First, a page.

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Hate for Hate Sake

October 6, 2013 Leave a comment

Before I had time to comprehend what had just happened, the ball found itself at the feet of Roberto Soldado. Watching on a stream that thankfully hadn’t stuttered in a few minutes I was convinced this was our break through, it wasn’t. Instead we had to endure another 30 minutes of tension and David Marshall making a name for himself.

Kyle Walker Arsenal

In the long run the three points that Spurs collected and the team continuing to gel are more important than any individual performance. However, as the euphoria of watching the Spurs players bundle on top of Paulinho faded, a question came up that had me pondering Spurs fans, and in this of course I include myself.

If the game had finished 0-0 how would we have reacted to Soldado’s missed chances?

Look at this question from a different angle.

Had it had been Jermain Defoe who had squandered the chances what would have been the reaction?

To take this question even further.

What if it had been Emmanuel Adebayor?

For our last home game I sat in the Paxton end. It was the first time I was back there since our 2-1 win over QPR last season where I spent 90 minutes in the most negative atmosphere I have experienced at the Lane for some time. I vowed to steer clear of the Paxton, however,  due to forgetting the on-sale date for the Norwich game, I took the only ticket under £40 left online and I found myself back there.

Whilst Spurs received widespread media coverage for the chants that were emanating from the Park Lane and Shelf, the comments that were springing up around me were far more offensive. As a man who is at home swearing or wandering the virtual streets of Los Santos, bad language doesn’t offend me, but what I found interesting was the context and the direction of it.

Why do some players attract abuse and others escape it?

On Sunday had Glyfi Sigurdsson’s shot that rebounded off the bar fell to Adebayor and the Togolese striker fluffed a golden opportunity, Twitter would have been in a meltdown. The abuse would have ranged from comic to borderline racism.

Had that miss occurred at White Hart Lane, what would have been the crowd reaction? The gentleman that spent most of the Norwich game, when he was at his seat, calling Andros Townsend “greedy female genitalia” would surely have suffered an embolism.

Adebayor is a £5 million signing from Man City, Soldado £26 million from Valencia. Why does Adebayor warrant abuse but Soldado doesn’t?

From the moment Adebayor signed full-time at Spurs there has been a narrative around him. Towards the back end of last season when he found some form the comments and derisory remarks still lingered. You may point to the Arsenal connection but we have seen something similar happen in our full-back positions.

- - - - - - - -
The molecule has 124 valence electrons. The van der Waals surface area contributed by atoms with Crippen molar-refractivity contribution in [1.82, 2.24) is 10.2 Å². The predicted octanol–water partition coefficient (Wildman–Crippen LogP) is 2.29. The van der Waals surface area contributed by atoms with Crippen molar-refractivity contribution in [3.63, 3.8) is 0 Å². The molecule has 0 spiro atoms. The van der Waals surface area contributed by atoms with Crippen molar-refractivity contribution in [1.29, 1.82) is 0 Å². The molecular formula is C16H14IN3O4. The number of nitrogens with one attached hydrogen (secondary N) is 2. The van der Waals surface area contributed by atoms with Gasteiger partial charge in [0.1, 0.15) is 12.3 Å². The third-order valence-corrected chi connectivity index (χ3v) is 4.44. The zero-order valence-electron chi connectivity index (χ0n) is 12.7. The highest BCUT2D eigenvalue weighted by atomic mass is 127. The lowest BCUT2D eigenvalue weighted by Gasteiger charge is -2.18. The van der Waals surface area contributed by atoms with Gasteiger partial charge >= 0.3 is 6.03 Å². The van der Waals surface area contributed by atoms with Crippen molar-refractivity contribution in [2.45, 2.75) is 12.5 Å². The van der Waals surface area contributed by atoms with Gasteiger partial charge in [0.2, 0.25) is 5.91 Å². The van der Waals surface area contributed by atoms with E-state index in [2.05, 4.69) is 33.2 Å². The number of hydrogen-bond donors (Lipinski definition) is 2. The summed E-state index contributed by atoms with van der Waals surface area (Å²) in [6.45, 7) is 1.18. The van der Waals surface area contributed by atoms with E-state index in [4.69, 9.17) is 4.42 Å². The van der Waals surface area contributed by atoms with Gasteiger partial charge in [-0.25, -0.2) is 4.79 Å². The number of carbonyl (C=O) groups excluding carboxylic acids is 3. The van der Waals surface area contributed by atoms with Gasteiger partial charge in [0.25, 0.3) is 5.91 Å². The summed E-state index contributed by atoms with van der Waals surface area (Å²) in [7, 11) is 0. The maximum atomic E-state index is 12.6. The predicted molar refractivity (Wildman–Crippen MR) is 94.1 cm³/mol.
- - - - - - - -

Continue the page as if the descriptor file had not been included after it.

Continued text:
Benoit Assou-Ekotto is without doubt an entertaining straight talking footballer. Under Harry Redknapp he hit levels of performance that no one other than Damien Comolli thought he was capable of, yet under AVB he lost some of that form.

However, despite a catalogue of average performances and rumoured unprofessionalism, he never once had to face a fraction of the grief directed at the full-back on the opposite side.

Kyle Walker, Young Player of the Year 2011/12 has to deal with an unacceptable level of abuse. If BAE attempts to dribble out of a tight corner, people shake their heads and smirk: “Typical Benny.” Should Walker attempt the same, abuse rains down upon him. There is a clear level of tolerance within the crowd. Some players can make countless mistakes before they are attacked, others don’t have that luxury.

The former Sheffield United player has the ability to become our right-back for the next 10 years, yet we are treating him with disdain. Walker always gives 100% for the shirt and is determined to make it as a top class right back, yet still this isn’t enough.

I am not claiming this is a issue only in the Paxton end, this is a social media/SKY TV watching/home and away attending problem at Spurs.

Why abuse Walker yet honour BAE? Why allow Soldado off the hook? And why label Adebayor a mercenary but no one else?

As we have seen thanks to an FA Statement and a comedian attempting to reignite his failing career, crowd reaction is one of the few elements left in football that can’t be micro-managed. However as Spurs fans we should all be pushing in the same direction, supporting the players, the team and not treating individuals differently.

Spurs lose as a team and win as a team, it is never as clear cut as this or that players fault we lost or drew. We are not and never will be a one man team. At Tottenham we are witnessing the birth of a new team, we should take this as an opportunity to unite ourselves and build a support to match what is occurring on the field.

On Saturday Chelsea come to the Lane, the masters of division, homemade banners and hate. It’s time to start supporting every single player, regardless of history, current form or Twitter likability. Stop singling out certain individuals, stop the tutting and groaning epidemic and instead lift your voices in support.

Love the Shirt.